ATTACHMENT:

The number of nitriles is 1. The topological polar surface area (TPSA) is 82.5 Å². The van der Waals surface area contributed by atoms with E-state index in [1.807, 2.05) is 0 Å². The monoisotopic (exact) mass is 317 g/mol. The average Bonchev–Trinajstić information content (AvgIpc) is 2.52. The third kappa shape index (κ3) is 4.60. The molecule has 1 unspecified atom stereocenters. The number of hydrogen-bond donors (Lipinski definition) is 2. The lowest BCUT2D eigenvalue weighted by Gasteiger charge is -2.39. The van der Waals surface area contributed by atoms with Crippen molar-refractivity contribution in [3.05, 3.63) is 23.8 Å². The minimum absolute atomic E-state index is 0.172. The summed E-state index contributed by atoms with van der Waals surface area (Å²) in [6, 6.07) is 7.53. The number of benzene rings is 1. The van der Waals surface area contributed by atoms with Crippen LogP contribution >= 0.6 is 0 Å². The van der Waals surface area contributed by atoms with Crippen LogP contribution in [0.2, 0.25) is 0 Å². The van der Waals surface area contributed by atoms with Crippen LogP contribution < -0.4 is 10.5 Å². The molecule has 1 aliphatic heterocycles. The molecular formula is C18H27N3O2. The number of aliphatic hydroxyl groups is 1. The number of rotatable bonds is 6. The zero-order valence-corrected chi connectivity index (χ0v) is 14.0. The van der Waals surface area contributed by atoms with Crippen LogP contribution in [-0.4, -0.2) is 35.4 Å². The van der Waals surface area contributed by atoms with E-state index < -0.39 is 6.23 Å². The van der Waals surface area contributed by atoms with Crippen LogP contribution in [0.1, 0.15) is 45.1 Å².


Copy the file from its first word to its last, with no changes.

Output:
The number of nitriles is 1. The topological polar surface area (TPSA) is 82.5 Å². The van der Waals surface area contributed by atoms with E-state index in [1.807, 2.05) is 0 Å². The monoisotopic (exact) mass is 317 g/mol. The average Bonchev–Trinajstić information content (AvgIpc) is 2.52. The third kappa shape index (κ3) is 4.60. The molecule has 1 unspecified atom stereocenters. The number of hydrogen-bond donors (Lipinski definition) is 2. The lowest BCUT2D eigenvalue weighted by Gasteiger charge is -2.39. The van der Waals surface area contributed by atoms with Crippen molar-refractivity contribution in [3.05, 3.63) is 23.8 Å². The minimum absolute atomic E-state index is 0.172. The summed E-state index contributed by atoms with van der Waals surface area (Å²) in [6, 6.07) is 7.53. The number of benzene rings is 1. The van der Waals surface area contributed by atoms with Crippen LogP contribution >= 0.6 is 0 Å². The van der Waals surface area contributed by atoms with Crippen LogP contribution in [0.2, 0.25) is 0 Å². The van der Waals surface area contributed by atoms with Crippen LogP contribution < -0.4 is 10.5 Å². The molecule has 1 aliphatic heterocycles. The molecular formula is C18H27N3O2. The number of aliphatic hydroxyl groups is 1. The number of rotatable bonds is 6. The zero-order valence-corrected chi connectivity index (χ0v) is 14.0. The van der Waals surface area contributed by atoms with Crippen LogP contribution in [-0.4, -0.2) is 35.4 Å². The van der Waals surface area contributed by atoms with E-state index < -0.39 is 6.23 Å². The van der Waals surface area contributed by atoms with Crippen LogP contribution in [0.1, 0.15) is 45.1 Å².